I was curious. I had never been a huge fan, but my musical travels brought me to BOC Base on a few occasions, allowing one or two more albums to nestle into my collection. My recent reacquaintance with the much-derided "Club Ninja" exposed me to the new album's cover. Somehow, I felt it had to be good.

Of the original line-up, only the two guitarists and principal singers, Buck Dharma and Eric Bloom remain. That's something important though as what defines a band's sound is mostly in the vocals and lead instruments, as well as the songwriting. And to my delight, I feel that this is very much a Blue Oyster Cult album!

The band's familiar heavy side opens the album with "That Was Me", a song that I thought was a reflection back on a "career of evil". At this age, I think this song is very suitable and it is executed in the familiar style of Blue Oyster Cult.

The next two, "Box In My Head" (about his brain), and "Tainted Blood" (a vampire song) continue that familiar sound and style. Obviously, the two legendary members are that much older and the sounds of the instruments and recording is very modern, but they deliver songs worthy of the legendary band name.

I'll confess, though, that partway through the album, it begins to sound more like a generic old dudes' rock album. While at the start I felt it was without a doubt a BOC album, by the middle I thought had I heard this without knowing who it was, I don't think I would have even suspected that I knew what band it was.

Fortunately, once we reach "Stand and Fight" we know who put out this platter. It is actually a heavy tune, perhaps in the sense of classic heavy metal of the seventies but again with a modern sound. "Florida Man" is pretty good, but "The Alchemist" is totally a Blue Oyster Cult track with the heavy guitars, some piano, and an epic tale of fantasy and a quest. Had the album ended here (and I expected that it would as I was listening while walking and not looking at the track list), I would have applauded the band.

However, there is yet another track, and another, and another. It became a game to guess if I had heard the final track yet. I would think, "Now there's a great conclusion to a song and a great way to finish up the album." But then another track would begin. Not that the last five tracks were bad or dull. There are still some very good ones there and some even better than those in the middle of the album where I was wondering if I would recognize the band. I suppose after 19 years, the band had enough material for a 60-minute album. But I personally feel the album could have been more cohesive and more like a BOC album if some of the songs - three or four - had been relegated to CD/download bonus tracks that were separate from the rest of the songs.

My impression is that Blue Oyster Cult have released a surprisingly good album for a mature band. They keep the BOC flame burning for us with songs that both musically and lyrically are congruent with the classic sound of the band.

Any disappointments would be in two or three tracks that could have been either left off or come after the main album track list. I think the album would have had more of a wow impact at somewhere around 10 or 11 tracks.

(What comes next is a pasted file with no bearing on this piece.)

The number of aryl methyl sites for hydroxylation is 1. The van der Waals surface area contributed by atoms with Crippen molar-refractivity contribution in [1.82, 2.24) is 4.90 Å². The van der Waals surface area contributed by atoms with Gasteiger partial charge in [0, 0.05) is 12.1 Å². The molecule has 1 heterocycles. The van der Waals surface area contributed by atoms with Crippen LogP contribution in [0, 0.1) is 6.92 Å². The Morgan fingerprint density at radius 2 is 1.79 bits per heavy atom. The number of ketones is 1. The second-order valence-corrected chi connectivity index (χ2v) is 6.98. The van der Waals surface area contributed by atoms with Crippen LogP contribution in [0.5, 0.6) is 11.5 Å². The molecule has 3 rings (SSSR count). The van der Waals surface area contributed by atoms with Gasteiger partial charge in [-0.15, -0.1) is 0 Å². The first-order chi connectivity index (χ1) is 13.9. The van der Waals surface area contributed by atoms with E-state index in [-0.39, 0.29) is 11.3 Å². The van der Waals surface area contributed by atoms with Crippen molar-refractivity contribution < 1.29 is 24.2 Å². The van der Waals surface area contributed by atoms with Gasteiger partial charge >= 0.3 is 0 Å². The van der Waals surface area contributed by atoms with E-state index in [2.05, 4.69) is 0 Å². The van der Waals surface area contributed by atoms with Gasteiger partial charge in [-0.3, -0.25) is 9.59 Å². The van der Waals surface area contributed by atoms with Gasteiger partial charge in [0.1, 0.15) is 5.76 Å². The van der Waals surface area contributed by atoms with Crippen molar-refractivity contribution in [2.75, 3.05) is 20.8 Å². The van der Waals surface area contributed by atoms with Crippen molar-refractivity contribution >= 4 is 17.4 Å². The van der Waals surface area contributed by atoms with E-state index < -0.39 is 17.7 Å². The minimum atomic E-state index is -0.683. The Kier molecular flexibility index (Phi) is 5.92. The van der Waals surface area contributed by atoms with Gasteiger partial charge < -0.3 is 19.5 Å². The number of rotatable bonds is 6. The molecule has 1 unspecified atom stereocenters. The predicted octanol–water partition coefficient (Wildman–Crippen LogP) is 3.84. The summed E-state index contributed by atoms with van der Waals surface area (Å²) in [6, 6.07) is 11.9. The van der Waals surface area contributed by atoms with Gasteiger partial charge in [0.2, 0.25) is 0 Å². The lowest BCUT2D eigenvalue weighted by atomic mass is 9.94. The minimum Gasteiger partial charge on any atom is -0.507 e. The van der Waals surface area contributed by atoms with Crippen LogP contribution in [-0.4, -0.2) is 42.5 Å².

Overall though, it's a solid release!


Album · 1985 · Hard Rock
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Blue Oyster Cult were on the top of their game in the early eighties. They’d scored a huge hit with “Burnin’ for You”, they had contributed to the soundtrack of the animated film, “Heavy Metal”, and they’d been touring with Black Sabbath. Unfortunately, things would start sliding for the band. Drummer Albert Bouchard was fired, seeing the first change in the classic and long-running line-up. Then came the disappointing sales of 1983’s “The Revolution by Night”, which failed to reach gold. By the time the band was ready to record their tenth studio album, keyboard player Allen Lanier also parted ways with the band. Former manager, Sandy Pearlman was called in, perhaps in hopes of restoring something from the band’s classic days.

As the band had done in the past, outside songwriters were contacted to write some of the lyrics, and one song, “White Flags” was a cover song from the Canadian Leggatt Brothers 1981 album. Pearlman was very meticulous about the sound he wanted from the band and some of the eighties pop sounding percussion and synthesizers were at his insistence.

“Club Ninja” was for many a big disappointment, even though the song “Dancing in the Ruins” became a minor charting hit. The road of fortune from here on would lead to the band losing bassist Joe Bouchard, the confusing “Imaginos” album that was not meant to be a BOC album, the band being released from CBS, and ultimately, Blue Oyster Cult spending most of the nineties without releasing any new material.

“Club Ninja” was my second BOC purchase after “The Revolution by Night”, so you could say that my introduction to the band was through two of their lowest rated and ranked albums. At the time of the release of “Club Ninja”, I was getting into more extreme heavy metal all the while balancing my musical taste with more melodic glam metal and hard rock. “Club Ninja” surprised me. I wasn’t sure what to make of it. There were the hard rocking and heavy guitars but there were also bright, eighties pop synth sounds which I still cringe at to this day. There was dramatic music with really catchy vocal melodies but there were also electronic drums which I have never cared for much. Did I like the album?

I found certain songs intriguing as they offered something new or at least rare in my cassette collection. That jangly eighties guitar sound I didn’t like actually sounded pretty good on “Perfect Water”, and in spite of the keyboard sounds, I felt the song drawing me back for repeated listens, eventually becoming one of my favourite tracks on the album. It had a mysterious and also beautifully serene atmosphere to it. Not one band in my music collection had a song like this.